12. Kimm MA, Prpic N-M (2006) Formation of the arthropod labrum by fusion of paired and rotated limb-bud-like primordia. Zoomorphology 125:147–155CrossRefGoogle Scholar
  13. Maas A, Waloszek D, Müller KJ (2003) Morphology, ontogeny and phylogeny of the Phosphatocopina (Crustacea) from the Upper Cambrian “Orsten” of Sweden. Fossils & Strata 49:1–239Google Scholar
  14. Mayer G, Whitington PM, Sunnucks P, Pflüger H-J (2010) A revision of brain composition in Onychophora (velvet worms) suggests that the tritocerebrum evolved in arthropods. BMC Evol Biol 10:255PubMedCrossRefGoogle Scholar
  15. Mittmann B, Wolff C (2012) Embryonic development and staging of the cobweb spider Parasteatoda tepidariorum C. L. Koch, 1841 (syn.: Achaearanea tepidariorum; Araneomorphae; Theridiidae). Dev Genes Evol 222:189–216PubMedCrossRefGoogle Scholar
  16. Møller OS, Olesen J, Høeg JT (2004) On the larval development of Eubranchipus grubii (Crustacea, Branchiopoda, Anostraca) with notes on the basal phylogeny of the Branchiopoda. Zoomorphology 123:107–123Google Scholar
  17. Panganiban G, Sebring A, Nagy L, Carroll S (1995) The development of crustacean limbs and the evolution of arthropods. Science 270:1363–1366PubMedCrossRefGoogle Scholar
  18. Patel NH (1994) Imaging neuronal subsets and other cell types in whole mount Drosophila embryos and larvae using antibody probes. In: Fryberg EA, Goldstein LSB (eds) Drosophila melanogaster: practical uses in cell and molecular biology. Academic press, San Diego, pp 446–488Google Scholar
  19. Popadíc A, Panganiban G, Rusch D et al (1998) Molecular evidence for the gnathobasic derivation of arthropod mandibles and for the appendicular origin of the labrum and other structures. Dev Genes Evol 208:142–150PubMedCrossRefGoogle Scholar
  20. Posnien N, Bashasab F, Bucher G (2009) The insect upper lip (labrum) is a nonsegmental appendage-like structure. Evol Dev 11:480–488PubMedCrossRefGoogle Scholar
  21. Raineri M, Falugi C (1983) Acetylcholinesterase activity in embryonic and larval development of Artemia salina Leach (Crustacea Phyllopoda). J Exp Zool 246:229–246CrossRefGoogle Scholar
  22. Regier J, Shultz J, Zwick A, Hussey A, Ball B, Wetzer R, Martin JW, Cunningham CW (2010) Arthropod relationships revealed by phylogenomic analysis of nuclear protein-coding sequences. Nature 463:1079–1083Google Scholar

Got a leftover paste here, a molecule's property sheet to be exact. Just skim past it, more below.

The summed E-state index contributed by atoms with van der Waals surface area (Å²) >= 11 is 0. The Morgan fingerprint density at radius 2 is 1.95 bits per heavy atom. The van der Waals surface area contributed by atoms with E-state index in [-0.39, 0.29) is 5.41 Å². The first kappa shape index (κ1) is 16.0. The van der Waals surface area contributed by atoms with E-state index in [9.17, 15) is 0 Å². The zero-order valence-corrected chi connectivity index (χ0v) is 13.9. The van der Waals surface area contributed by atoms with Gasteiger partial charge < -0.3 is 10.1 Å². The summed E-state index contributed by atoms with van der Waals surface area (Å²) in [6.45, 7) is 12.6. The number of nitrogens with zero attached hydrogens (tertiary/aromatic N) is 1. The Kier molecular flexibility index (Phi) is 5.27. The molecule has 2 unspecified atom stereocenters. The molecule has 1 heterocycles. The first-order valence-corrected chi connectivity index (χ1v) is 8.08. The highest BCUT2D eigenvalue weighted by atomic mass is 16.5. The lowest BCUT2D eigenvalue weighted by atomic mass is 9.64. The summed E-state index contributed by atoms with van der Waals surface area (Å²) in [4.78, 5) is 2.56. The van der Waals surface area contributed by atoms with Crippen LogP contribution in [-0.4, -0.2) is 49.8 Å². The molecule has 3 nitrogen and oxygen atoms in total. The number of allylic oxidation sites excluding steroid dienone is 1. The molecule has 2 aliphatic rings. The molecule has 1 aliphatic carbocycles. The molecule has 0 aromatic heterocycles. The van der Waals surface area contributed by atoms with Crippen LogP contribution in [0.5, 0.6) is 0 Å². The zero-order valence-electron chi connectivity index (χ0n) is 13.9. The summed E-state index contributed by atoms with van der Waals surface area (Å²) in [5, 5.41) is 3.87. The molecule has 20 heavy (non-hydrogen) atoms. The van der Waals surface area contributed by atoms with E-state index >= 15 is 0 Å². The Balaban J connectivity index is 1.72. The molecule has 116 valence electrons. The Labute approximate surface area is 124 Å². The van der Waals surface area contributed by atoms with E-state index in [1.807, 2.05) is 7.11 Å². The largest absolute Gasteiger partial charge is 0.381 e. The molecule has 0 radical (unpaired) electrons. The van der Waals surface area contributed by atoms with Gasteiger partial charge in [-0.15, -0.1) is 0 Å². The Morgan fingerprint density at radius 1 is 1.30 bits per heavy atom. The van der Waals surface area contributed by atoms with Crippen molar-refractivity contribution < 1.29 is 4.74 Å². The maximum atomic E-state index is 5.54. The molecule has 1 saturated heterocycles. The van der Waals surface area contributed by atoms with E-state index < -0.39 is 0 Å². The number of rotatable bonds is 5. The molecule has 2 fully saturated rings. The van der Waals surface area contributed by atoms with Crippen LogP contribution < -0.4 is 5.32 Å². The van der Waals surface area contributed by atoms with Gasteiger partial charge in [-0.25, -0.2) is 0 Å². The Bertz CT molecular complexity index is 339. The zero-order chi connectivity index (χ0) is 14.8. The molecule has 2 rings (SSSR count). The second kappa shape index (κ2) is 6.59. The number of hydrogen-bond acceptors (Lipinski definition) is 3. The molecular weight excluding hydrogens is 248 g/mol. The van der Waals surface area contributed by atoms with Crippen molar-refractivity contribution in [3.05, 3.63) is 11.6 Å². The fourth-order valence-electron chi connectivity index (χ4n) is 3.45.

23. Scholtz G, Edgecombe GD (2006) The evolution of arthropod heads: reconciling morphological, developmental and palaeontological evidence. Dev Genes Evol 216:395–415PubMedCrossRefGoogle Scholar
  24. Semmler H, Wanninger A, Høeg JT, Scholtz G (2008) Immunocytochemical studies on the naupliar nervous system of Balanus improvisus (Crustacea, Cirripedia, Thecostraca). Arthropod Struct Dev 37:383–395PubMedCrossRefGoogle Scholar
  25. Sorgeloos P, Bossuyt E, Laviña E (1977) Decapsulation of Artemia cysts: a simple technique for the improvement of the use of brine shrimp in aquaculture. Aquaculture 12:311–315CrossRefGoogle Scholar
  26. Steinmetz PRH, Urbach R, Posnien N et al (2010) Six3 demarcates the anterior-most developing brain region in bilaterian animals. EvoDevo 1:14PubMedCrossRefGoogle Scholar
  27. Storch V, Ruhberg H (1977) Fine structure of the sensilla of Peripatopsis moseleyi (Onychophora). Cell Tissue Res 177:539–553PubMedCrossRefGoogle Scholar
  28. Strausfeld NJ (2012) Arthropod brains: evolution, functional elegance, and historical significance. Harvard University Press, Cambridge, pp 1–830Google Scholar
  29. Ungerer P, Wolff C (2005) External morphology of limb development in the amphipod Orchestia cavimana (Crustacea, Malacostraca, Peracarida). Zoomorphology 124:89–99CrossRefGoogle Scholar
  30. Waloszek D, Dunlop J (2002) A larval sea spider (Arthropoda: Pycnogonida) from the Upper Cambrian “Orsten”of Sweden, and the phylogenetic position of pycnogonids. Palaeontology 45:421–446CrossRefGoogle Scholar

Copyright information

© Springer-Verlag Berlin Heidelberg 2013

Authors and Affiliations

  1. 1.Allgemeine und Spezielle Zoologie, Institut für BiowissenschaftenUniversität RostockRostockGermany

Personalised recommendations